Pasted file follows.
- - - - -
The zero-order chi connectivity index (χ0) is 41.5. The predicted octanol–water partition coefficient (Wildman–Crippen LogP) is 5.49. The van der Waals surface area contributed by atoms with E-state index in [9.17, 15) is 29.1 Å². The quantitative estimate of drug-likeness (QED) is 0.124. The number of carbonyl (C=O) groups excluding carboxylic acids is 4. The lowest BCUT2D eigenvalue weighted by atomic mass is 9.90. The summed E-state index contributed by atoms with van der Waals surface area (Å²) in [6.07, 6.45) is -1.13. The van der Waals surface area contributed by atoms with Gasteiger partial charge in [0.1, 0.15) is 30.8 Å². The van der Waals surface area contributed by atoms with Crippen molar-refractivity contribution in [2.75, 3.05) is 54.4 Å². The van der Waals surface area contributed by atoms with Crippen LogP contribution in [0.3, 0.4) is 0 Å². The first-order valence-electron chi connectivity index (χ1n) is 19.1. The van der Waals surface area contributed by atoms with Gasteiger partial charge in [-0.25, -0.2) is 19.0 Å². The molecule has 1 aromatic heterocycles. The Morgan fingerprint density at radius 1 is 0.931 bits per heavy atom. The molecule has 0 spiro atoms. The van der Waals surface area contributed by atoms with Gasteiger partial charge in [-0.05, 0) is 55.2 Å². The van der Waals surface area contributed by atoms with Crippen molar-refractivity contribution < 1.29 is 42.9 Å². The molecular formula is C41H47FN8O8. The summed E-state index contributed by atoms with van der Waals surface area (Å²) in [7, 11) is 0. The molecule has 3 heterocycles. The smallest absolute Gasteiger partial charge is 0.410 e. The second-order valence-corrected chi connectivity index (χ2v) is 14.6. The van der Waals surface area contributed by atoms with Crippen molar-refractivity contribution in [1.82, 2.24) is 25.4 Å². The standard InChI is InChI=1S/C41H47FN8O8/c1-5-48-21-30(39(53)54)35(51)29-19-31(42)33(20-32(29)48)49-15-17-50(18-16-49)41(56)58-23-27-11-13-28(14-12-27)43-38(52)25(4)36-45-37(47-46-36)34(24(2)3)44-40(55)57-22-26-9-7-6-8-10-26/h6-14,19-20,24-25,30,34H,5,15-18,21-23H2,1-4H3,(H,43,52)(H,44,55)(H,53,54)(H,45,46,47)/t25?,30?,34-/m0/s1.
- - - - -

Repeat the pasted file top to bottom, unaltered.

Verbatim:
The zero-order chi connectivity index (χ0) is 41.5. The predicted octanol–water partition coefficient (Wildman–Crippen LogP) is 5.49. The van der Waals surface area contributed by atoms with E-state index in [9.17, 15) is 29.1 Å². The quantitative estimate of drug-likeness (QED) is 0.124. The number of carbonyl (C=O) groups excluding carboxylic acids is 4. The lowest BCUT2D eigenvalue weighted by atomic mass is 9.90. The summed E-state index contributed by atoms with van der Waals surface area (Å²) in [6.07, 6.45) is -1.13. The van der Waals surface area contributed by atoms with Gasteiger partial charge in [0.1, 0.15) is 30.8 Å². The van der Waals surface area contributed by atoms with Crippen molar-refractivity contribution in [2.75, 3.05) is 54.4 Å². The van der Waals surface area contributed by atoms with Crippen LogP contribution in [0.3, 0.4) is 0 Å². The first-order valence-electron chi connectivity index (χ1n) is 19.1. The van der Waals surface area contributed by atoms with Gasteiger partial charge in [-0.25, -0.2) is 19.0 Å². The molecule has 1 aromatic heterocycles. The Morgan fingerprint density at radius 1 is 0.931 bits per heavy atom. The molecule has 0 spiro atoms. The van der Waals surface area contributed by atoms with Gasteiger partial charge in [-0.05, 0) is 55.2 Å². The van der Waals surface area contributed by atoms with Crippen molar-refractivity contribution < 1.29 is 42.9 Å². The molecular formula is C41H47FN8O8. The summed E-state index contributed by atoms with van der Waals surface area (Å²) in [7, 11) is 0. The molecule has 3 heterocycles. The smallest absolute Gasteiger partial charge is 0.410 e. The second-order valence-corrected chi connectivity index (χ2v) is 14.6. The van der Waals surface area contributed by atoms with Crippen molar-refractivity contribution in [1.82, 2.24) is 25.4 Å². The standard InChI is InChI=1S/C41H47FN8O8/c1-5-48-21-30(39(53)54)35(51)29-19-31(42)33(20-32(29)48)49-15-17-50(18-16-49)41(56)58-23-27-11-13-28(14-12-27)43-38(52)25(4)36-45-37(47-46-36)34(24(2)3)44-40(55)57-22-26-9-7-6-8-10-26/h6-14,19-20,24-25,30,34H,5,15-18,21-23H2,1-4H3,(H,43,52)(H,44,55)(H,53,54)(H,45,46,47)/t25?,30?,34-/m0/s1.